Dating back to the 1930s, Academy Bus Tours Inc. has a history of providing service as one of the largest privately owned transportation companies in the United States.
Operating more than 600 motorcoaches and representing the industry at all levels of government helped Academy, located in Hoboken, N.J., earn METRO’s 2001 Operator of the Year Award.
“I want to thank everyone, especially the people who work for us,” says President Francis Tedesco who, with his brother Mark, runs the family business started by their father.
Officially established in 1968, Academy now has seven operating locations in New Jersey and employs more than 1,200 people. Its services include sightseeing, conventions and private charters. Each year, the company operates more than 45,000 trips to Atlantic City alone.
Academy also has a good working relationship with New Jersey Transit, says NJT Executive Director Jeffrey Warsh. An agreement between the two operators was made so that NJT will cut down or abandon service to allow Academy to run so NJT doesn’t run abundant service in competition with private buses.
Humble to a fault, Tedesco kept quite on how he runs his business and what has made it so successful. What he often does is speak on behalf of such associations as the American Bus Association (ABA) on topics like oversight of the office of motor carriers and changes to drivers’ hours of service.
“We feel that a mutually cooperative relationship with those regulatory agencies charged with monitoring carrier performance is key in creating an atmosphere which supports the exchange of information and constructive dialogue,” said Tedesco when addressing the Ground Transportation Subcommittee of the U.S. House of Representatives on the issue of safety oversight. “Additionally, it promotes voluntary compliance by addressing issues unique to the motorcoach industry’s changing environment.”
Transporting more than 600,000 passengers a month, Academy uses a comprehensive driver-training program and state of the art maintenance operation to ensure each drive is a safe one.
“Academy has always been a champion of safety,” Tedesco said in the same testimony. “We believe that safety and true customer service are synonymous and have dedicated significant corporate resources to support that philosophy. By taking an industry leadership role … we bring safety issues into every component of our operation.”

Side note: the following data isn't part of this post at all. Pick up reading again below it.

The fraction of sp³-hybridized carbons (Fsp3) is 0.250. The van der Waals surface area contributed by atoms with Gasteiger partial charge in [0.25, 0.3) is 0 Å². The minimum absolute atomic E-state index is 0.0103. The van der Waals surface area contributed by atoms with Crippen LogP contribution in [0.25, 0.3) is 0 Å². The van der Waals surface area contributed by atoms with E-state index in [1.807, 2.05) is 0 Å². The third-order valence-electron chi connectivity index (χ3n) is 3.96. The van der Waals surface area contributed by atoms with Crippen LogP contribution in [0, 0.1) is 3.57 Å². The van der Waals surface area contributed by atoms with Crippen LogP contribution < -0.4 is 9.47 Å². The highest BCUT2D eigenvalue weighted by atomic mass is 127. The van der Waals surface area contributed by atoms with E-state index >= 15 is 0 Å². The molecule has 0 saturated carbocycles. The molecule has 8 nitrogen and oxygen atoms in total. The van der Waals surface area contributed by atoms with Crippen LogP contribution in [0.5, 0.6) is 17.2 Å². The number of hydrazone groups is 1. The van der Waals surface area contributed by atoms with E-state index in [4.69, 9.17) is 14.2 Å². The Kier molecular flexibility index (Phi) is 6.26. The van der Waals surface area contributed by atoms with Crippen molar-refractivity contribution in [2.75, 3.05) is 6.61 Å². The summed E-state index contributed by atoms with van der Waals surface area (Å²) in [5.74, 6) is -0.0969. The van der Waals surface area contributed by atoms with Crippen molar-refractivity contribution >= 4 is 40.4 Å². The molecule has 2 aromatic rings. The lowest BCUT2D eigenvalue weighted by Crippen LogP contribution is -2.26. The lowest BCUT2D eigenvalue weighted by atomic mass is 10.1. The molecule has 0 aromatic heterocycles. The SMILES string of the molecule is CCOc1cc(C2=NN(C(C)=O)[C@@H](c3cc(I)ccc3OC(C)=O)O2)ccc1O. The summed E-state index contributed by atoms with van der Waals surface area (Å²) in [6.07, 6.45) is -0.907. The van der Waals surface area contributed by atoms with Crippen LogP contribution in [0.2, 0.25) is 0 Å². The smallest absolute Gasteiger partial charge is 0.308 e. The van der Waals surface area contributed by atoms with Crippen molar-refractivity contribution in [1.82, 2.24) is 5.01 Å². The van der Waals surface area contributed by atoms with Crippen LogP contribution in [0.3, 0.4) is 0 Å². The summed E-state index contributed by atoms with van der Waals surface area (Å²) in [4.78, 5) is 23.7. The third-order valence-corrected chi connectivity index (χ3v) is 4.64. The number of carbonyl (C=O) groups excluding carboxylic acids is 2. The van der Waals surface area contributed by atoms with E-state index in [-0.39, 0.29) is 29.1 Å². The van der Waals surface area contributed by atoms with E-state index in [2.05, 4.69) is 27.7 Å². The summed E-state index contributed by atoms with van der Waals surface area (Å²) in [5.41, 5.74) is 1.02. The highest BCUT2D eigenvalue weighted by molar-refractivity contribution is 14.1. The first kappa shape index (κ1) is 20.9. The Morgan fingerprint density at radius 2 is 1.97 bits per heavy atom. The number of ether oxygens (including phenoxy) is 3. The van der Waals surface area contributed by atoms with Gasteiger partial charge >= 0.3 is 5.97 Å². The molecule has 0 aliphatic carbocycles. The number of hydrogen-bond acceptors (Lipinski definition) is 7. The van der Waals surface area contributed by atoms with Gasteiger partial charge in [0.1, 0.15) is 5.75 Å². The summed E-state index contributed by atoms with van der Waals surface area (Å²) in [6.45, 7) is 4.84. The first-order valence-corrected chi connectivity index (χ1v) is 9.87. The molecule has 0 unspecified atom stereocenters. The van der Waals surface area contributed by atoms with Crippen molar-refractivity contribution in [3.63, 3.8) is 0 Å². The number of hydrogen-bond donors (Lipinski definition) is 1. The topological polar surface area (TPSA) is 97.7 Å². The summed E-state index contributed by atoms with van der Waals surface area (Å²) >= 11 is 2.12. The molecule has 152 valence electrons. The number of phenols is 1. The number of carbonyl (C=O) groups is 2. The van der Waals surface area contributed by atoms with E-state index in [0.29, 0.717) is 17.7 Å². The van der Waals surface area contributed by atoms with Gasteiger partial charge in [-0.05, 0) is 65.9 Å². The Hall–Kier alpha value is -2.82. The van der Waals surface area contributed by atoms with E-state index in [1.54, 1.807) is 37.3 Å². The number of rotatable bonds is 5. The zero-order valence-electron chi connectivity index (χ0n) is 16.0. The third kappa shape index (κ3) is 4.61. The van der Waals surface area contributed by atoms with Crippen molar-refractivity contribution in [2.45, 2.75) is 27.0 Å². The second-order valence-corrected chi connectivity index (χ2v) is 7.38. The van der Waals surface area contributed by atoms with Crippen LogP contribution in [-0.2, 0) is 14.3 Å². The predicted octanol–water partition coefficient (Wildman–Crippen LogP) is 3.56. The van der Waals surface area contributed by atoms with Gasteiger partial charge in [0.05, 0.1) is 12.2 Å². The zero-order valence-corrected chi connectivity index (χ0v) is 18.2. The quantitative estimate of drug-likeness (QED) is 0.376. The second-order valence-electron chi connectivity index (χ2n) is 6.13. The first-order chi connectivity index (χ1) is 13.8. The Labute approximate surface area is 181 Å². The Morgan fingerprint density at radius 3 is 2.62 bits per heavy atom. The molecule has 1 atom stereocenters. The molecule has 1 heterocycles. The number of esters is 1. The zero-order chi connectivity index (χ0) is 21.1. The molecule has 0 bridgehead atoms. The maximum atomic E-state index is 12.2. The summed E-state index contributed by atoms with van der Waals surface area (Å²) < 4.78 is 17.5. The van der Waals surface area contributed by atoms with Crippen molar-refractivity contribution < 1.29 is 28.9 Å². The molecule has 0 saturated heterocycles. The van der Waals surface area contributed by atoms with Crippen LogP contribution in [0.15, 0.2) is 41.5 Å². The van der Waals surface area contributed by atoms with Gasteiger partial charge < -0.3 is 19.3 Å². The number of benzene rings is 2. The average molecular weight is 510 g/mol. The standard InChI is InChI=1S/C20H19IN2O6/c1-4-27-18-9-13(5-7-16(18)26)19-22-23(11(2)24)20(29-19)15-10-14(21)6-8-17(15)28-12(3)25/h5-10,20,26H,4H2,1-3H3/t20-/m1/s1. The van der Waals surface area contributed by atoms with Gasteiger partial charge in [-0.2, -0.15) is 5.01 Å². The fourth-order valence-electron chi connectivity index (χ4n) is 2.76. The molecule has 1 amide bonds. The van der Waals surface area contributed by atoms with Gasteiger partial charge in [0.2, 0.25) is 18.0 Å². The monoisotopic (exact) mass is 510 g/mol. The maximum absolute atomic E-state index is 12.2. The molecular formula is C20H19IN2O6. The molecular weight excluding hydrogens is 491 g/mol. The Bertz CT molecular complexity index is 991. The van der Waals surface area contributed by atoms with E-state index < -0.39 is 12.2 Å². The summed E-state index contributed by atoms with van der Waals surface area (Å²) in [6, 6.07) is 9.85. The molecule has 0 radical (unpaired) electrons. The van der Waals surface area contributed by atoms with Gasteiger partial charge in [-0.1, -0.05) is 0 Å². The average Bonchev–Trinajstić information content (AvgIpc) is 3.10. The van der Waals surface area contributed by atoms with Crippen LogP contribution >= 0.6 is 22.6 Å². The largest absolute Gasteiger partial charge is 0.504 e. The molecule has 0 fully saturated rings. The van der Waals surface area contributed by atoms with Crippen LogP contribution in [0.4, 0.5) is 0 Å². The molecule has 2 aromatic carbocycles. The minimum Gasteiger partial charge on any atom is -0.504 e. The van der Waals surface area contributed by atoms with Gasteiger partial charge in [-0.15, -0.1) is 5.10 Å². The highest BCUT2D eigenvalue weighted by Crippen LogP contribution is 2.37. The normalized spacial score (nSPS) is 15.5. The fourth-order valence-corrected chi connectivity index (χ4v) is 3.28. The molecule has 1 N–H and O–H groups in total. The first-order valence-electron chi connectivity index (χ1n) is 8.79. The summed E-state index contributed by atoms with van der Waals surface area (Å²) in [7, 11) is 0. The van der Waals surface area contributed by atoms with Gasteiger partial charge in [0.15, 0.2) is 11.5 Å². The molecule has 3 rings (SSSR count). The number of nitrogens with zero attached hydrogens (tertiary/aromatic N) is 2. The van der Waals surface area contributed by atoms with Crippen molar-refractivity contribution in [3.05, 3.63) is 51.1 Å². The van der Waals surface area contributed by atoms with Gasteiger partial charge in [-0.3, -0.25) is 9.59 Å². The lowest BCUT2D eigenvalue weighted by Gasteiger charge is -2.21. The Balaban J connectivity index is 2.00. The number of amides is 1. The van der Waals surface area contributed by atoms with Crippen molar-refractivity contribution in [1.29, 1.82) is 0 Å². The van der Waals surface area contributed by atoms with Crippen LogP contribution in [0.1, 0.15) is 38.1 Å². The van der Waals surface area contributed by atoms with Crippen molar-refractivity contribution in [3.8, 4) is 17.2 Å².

Academy maintains a driver database and provides to its drivers safety incentive programs and ongoing safety training and compliance. It also has self-inspection status with the U.S. Department of Transportation and one of the lowest out of service violation rates in the industry. Based on 1998 figures for equipment, the national average was 25% and Academy had 10% out of service violations. For drivers, that number was 7.7% nationally and .23% for Academy.
“We take great pride in our accomplishments in the safety arena and will continue to keep our focus on passenger safety issues,” Tedesco says. “We go beyond what is required by regulation to achieve the best performance possible.”
To maintain that level of safety, Academy has a strict driver hiring and training process. The majority of its eligible drivers are corporate safety winners and only one in 10 applicants make it into its driver pool. Once hired, drivers undergo an extensive behind the wheel training program that requires a minimum of 40 hours, regardless of previous experience.
Having a spokesman who practices what he preaches has been good for getting the industry’s message to those needing to hear it, says ABA President Peter Pantuso.
“He’s active in terms of general, political activities, which has led to a much better awareness of the industry,” Pantuso says. “He’s very committed to the good and growth of the industry.”
A little bit of history
Tedesco’s grandfather, Pasquale, purchased his first bus in 1930 and began operating bus service while his father, Frank, attended evening college and worked as a driver and mechanic during the day.
Frank served as president of the Broadway Bus Association from 1951 to 1953, and realized he wanted to own and operate his own bus company. He put his life savings together to purchase the operating rights and three buses, as well as a small garage.
Over the years, Academy merged with such operators as Asbury Park Transit and Staten Island Commuter Service to become one of the largest privately owned motorcoach operators in the country.